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Baby boomers waiting longer to retire

Baby boomers are waiting longer to retire

COLORADO SPRINGS, Colo. - Baby boomers are waiting longer to retire, pushing back the average retirement age.

"A lot of people are working into their 70s and 80s, are working as consultants because of their great job background, but enjoying life, doing all kinds of fun things," said Robert Stanlick, vice president of America's Retirement Store.

He said there are many reasons why they choose to stay in the workforce, from health care benefits, to an employer's difficulty finding their replacement.

For Rita Kurchinski, who will turn 71 next week, the reason was lifestyle. She retired from her job at the Colorado Mental Health Institute in Pueblo, in 2008. But retirement didn't last.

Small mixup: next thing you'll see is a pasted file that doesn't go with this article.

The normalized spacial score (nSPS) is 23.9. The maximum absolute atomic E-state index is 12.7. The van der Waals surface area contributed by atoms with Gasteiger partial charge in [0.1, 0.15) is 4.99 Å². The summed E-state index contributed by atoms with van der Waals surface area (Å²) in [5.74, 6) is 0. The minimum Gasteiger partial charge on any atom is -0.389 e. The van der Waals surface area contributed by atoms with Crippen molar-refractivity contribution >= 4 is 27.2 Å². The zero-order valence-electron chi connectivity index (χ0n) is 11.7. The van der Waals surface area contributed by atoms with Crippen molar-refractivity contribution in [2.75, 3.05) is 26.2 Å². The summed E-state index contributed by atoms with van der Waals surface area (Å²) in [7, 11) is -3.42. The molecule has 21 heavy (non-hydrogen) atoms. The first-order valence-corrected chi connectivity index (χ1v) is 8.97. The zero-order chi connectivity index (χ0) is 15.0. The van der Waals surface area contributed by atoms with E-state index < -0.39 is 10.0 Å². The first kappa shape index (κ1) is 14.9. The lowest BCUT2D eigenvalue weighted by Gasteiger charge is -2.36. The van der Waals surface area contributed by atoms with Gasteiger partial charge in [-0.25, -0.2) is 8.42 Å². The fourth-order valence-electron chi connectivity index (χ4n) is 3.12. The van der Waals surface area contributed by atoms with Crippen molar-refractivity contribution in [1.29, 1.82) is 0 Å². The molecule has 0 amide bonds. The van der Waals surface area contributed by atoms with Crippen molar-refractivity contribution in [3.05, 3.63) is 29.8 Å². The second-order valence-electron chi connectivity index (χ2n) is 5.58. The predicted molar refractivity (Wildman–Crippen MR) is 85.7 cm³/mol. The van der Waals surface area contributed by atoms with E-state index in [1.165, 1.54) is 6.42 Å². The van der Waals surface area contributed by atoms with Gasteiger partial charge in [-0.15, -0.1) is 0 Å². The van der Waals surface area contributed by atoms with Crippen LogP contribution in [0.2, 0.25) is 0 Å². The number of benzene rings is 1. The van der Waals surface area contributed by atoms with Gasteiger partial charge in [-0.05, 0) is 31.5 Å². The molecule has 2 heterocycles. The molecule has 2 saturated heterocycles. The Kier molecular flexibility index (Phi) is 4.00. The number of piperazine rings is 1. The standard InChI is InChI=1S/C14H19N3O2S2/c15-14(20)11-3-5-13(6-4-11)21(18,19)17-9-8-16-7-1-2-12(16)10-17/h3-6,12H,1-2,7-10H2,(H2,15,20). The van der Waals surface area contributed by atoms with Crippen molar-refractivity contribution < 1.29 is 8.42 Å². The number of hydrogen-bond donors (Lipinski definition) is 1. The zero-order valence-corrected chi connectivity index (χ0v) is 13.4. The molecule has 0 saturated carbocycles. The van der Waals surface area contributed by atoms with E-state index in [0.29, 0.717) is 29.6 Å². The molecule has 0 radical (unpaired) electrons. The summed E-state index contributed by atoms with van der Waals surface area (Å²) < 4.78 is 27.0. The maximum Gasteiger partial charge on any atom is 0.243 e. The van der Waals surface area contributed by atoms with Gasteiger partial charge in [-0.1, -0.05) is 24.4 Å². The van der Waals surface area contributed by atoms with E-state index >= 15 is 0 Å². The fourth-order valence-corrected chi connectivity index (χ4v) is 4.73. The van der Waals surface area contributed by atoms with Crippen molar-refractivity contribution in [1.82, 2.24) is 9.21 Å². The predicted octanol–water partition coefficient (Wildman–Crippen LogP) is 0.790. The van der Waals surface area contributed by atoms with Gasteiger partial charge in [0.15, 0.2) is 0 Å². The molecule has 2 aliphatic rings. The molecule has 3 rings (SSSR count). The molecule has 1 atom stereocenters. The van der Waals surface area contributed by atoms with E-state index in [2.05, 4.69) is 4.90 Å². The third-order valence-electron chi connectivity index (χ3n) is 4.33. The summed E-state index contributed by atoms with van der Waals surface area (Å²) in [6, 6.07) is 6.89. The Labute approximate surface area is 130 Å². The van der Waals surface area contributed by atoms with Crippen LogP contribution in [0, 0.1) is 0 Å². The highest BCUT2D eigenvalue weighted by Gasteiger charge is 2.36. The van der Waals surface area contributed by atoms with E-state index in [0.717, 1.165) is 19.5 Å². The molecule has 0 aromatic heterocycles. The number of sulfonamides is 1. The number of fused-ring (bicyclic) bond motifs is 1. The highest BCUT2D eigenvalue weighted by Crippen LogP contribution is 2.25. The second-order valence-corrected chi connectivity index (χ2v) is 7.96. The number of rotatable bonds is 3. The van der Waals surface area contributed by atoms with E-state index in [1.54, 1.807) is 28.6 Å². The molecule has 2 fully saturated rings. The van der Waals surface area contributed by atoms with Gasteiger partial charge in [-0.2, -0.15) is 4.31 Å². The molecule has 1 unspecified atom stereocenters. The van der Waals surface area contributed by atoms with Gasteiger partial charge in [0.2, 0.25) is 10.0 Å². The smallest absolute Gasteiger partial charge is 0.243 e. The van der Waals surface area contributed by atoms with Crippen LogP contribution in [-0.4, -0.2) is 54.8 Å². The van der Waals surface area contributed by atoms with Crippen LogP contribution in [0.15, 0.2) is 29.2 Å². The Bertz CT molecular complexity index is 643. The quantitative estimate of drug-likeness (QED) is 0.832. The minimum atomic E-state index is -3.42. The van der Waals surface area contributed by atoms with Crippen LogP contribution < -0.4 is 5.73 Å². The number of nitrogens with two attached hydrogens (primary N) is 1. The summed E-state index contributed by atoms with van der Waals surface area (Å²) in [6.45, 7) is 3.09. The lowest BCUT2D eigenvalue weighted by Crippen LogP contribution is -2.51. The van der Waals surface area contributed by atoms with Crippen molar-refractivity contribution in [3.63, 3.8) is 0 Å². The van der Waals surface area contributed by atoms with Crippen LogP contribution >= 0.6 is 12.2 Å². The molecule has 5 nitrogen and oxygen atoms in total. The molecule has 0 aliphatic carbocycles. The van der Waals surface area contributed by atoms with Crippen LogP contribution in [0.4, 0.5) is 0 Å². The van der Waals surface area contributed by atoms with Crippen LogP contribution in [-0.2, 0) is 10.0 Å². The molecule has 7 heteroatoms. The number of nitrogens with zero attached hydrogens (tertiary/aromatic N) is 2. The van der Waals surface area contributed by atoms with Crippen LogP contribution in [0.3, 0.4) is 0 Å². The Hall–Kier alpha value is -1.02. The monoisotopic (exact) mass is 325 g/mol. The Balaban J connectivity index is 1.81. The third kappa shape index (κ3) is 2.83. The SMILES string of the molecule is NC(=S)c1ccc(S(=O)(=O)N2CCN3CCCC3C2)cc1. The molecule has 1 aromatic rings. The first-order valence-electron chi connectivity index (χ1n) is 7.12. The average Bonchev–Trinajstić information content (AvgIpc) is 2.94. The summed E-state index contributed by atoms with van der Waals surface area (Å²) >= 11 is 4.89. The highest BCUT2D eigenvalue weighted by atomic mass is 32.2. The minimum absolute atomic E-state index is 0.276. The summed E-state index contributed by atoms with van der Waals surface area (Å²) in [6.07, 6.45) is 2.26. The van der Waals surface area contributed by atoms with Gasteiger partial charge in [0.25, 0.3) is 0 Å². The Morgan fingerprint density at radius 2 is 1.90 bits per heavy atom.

"For a little bit of time, it was great. I did some volunteering here in the community," she said. "Then I thought 'OK, I love to travel, and if I'm going to travel, then I need to get some extra money.' So then there we go, I'm back in the work force."

Since then, Kurchinski has worked as a caretaker. She also had a job at a downtown Colorado Springs restaurant and at Kissing Camels Golf Course. She is now getting ready to start a new job at Bath and Body Works.

"I love that store, so it's going to be really easy, I think," she said. "It's always exciting to do new things."

The grandmother of eight wants to save up enough money to visit the Greek Isles. She doesn't know when she'll leave the workforce for good.

"I'm very thankful for my health to be able to do this, because some people my age don't have the opportunity to do this," she said. "And I think it means a lot. It really does."

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